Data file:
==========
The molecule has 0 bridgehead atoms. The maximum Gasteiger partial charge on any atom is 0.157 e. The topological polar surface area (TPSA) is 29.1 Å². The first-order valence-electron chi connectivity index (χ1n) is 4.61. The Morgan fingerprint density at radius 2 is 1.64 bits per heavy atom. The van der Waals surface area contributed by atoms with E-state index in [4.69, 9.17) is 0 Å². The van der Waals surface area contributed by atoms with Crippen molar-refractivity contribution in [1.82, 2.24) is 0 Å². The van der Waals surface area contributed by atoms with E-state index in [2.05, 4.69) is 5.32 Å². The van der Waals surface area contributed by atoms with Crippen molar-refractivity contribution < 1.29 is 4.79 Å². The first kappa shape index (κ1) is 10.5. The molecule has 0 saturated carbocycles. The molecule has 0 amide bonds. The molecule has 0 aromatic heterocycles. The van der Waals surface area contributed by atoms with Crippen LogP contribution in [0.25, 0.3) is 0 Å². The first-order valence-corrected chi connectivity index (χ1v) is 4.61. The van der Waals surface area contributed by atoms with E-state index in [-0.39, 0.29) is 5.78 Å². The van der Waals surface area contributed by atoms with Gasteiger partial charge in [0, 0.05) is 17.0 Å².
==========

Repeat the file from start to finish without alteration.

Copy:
The molecule has 0 bridgehead atoms. The maximum Gasteiger partial charge on any atom is 0.157 e. The topological polar surface area (TPSA) is 29.1 Å². The first-order valence-electron chi connectivity index (χ1n) is 4.61. The Morgan fingerprint density at radius 2 is 1.64 bits per heavy atom. The van der Waals surface area contributed by atoms with E-state index in [4.69, 9.17) is 0 Å². The van der Waals surface area contributed by atoms with Crippen molar-refractivity contribution in [1.82, 2.24) is 0 Å². The van der Waals surface area contributed by atoms with E-state index in [2.05, 4.69) is 5.32 Å². The van der Waals surface area contributed by atoms with Crippen molar-refractivity contribution < 1.29 is 4.79 Å². The first kappa shape index (κ1) is 10.5. The molecule has 0 saturated carbocycles. The molecule has 0 amide bonds. The molecule has 0 aromatic heterocycles. The van der Waals surface area contributed by atoms with Crippen LogP contribution in [0.25, 0.3) is 0 Å². The first-order valence-corrected chi connectivity index (χ1v) is 4.61. The van der Waals surface area contributed by atoms with E-state index in [-0.39, 0.29) is 5.78 Å². The van der Waals surface area contributed by atoms with Gasteiger partial charge in [0, 0.05) is 17.0 Å².